This webinar was presented by Dr. Jodi Jacobson Frey and Tanya Bryant-Nickens for the University of Maryland, Baltimore, School of Social Work. Both presenters are proud alums of the School and Dr. Frey currently chairs the Social Work in the Workplace and Employee Assistance Sub-specialization at the School. Their presentation uses a fireside chat approach to discussing timely and critical topics related to supporting employees through trauma and the role of Employee Assistance, workplace leaders, and other workplace mental health and well-being stakeholders. The presenters address upstream, midstream and downstream approaches to preventing and responding to trauma and provide resources for attendees to learn more. Additional information is presented about the unique sub-specialization offered by the School and how alumni and friends of the program can get involved through supporting students and programming that advance the field and profession.
    • Trauma and substance use disorder: Recovery begins with embracing our pain and taking the risk to share it with others

      Caldwell, Trish (2021)
      This is a presentation that was given at the Rocky Mountain EAPA Chapter in the latter part of 2021. The goals of this particular presentation were: To be able to define traumatic stress and Substance Use Disorder. To provide information on the effects of substance use and trauma on brain functioning. To understand the different types of trauma and the components of trauma-informed care. To develop a basic understanding of effective treatments for people with traumatic exposure and substance use.
    • A Treatment Improvement Protocol: Trauma-Informed Care in Behavioral Health Services

      United States. Substance Abuse and Mental Health Services Administration (United States. Substance Abuse and Mental Health Services Administration, 2014)
      Many individuals who seek treatment in behavioral health settings have histories of trauma, but they often don’t recognize the signifi­cant effects of trauma in their lives; either they don’t draw connec­tions between their trauma histories and their presenting problems, or they avoid the topic altogether. Likewise, treatment providers may not ask questions that elicit a client’s history of trauma, may feel unprepared to address trauma-related issues proactively, or may struggle to address traumatic stress effectively within the con­straints of their treatment program, the program’s clinical orienta­tion, or their agency’s directives. By recognizing that traumatic experiences and their sequelae tie closely into behavioral health problems, front-line professionals and community-based programs can begin to build a trauma- informed environment across the continuum of care. Key steps include meeting client needs in a safe, collaborative, and compas­ sionate manner; preventing treatment practices that retraumatize people with histories of trauma who are seeking help or receiving services; building on the strengths and resilience of clients in the context of their environments and communities; and endorsing trauma-informed principles in agencies through support, consulta­ tion, and supervision of staff. This Treatment Improvement Protocol (TIP) begins by introducing the scope, purpose, and organization of the topic and describing its intended audience. Along with defining trauma and trauma- informed care (TIC), the first chapter discusses the rationale for addressing trauma in behavioral health services and reviews trauma- informed intervention and treatment principles. These principles serve as the TIP’s conceptual framework.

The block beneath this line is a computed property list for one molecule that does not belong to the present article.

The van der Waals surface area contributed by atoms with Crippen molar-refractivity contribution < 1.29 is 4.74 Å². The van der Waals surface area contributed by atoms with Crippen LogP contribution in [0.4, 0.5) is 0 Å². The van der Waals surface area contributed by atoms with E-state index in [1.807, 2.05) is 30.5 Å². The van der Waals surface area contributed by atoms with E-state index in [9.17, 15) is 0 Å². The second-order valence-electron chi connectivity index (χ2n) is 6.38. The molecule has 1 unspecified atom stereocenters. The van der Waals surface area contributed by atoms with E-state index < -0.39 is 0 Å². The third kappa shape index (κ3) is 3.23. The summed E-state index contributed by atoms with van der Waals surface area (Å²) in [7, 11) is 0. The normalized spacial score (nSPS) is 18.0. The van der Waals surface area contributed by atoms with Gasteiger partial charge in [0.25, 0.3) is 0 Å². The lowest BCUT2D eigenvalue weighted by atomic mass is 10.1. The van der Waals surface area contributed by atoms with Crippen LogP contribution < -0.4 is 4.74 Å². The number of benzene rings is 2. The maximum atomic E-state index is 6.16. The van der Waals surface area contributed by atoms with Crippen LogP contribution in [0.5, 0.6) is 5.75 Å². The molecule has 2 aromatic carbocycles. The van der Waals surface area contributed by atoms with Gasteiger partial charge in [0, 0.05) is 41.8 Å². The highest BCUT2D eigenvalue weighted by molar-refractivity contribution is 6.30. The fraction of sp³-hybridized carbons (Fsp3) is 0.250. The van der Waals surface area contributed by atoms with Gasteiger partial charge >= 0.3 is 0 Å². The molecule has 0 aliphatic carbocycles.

• "we'll take the tough ones": Expertise in problem-solving justice

      Leon, Chrysanthi S.; Shdaimah, Corey S. (University of California Press, 2019-11-01)
      Expertise in multi-door criminal justice enables new forms of intervention within existing criminal justice systems. Expertise provides criminal justice personnel with the rationale and means to use their authority in order to carry out their existing roles for the purpose of doing (what they see as) good. In the first section, we outline theoretical frameworks derived from Gil Eyal’s sociology of expertise and Thomas Haskell’s evolution of moral sensibility. We use professional stakeholder interview data (N = 45) from our studies of three emerging and existing prostitution diversion programs as a case study to illustrate how criminal justice actors use what we define as primary, secondary, and tertiary expertise in multi-agency working groups. Actors make use of the tools at their disposal—in this case, the concept of trauma—to further personal and professional goals. As our case study demonstrates, professionals in specialized diversion programs recognize the inadequacy of criminal justice systems and believe that women who sell sex do so as a response to past harms and a lack of social, emotional, and material resources to cope with their trauma. Trauma shapes the kinds of interventions and expertise that are marshalled in response. Specialized programs create seepage that may reduce solely punitive responses and pave the way for better services. However empathetic, they do nothing to address the societal forces that are the root causes of harm and resultant trauma. This may have more to do with imagined capacities than with the objectively best approaches.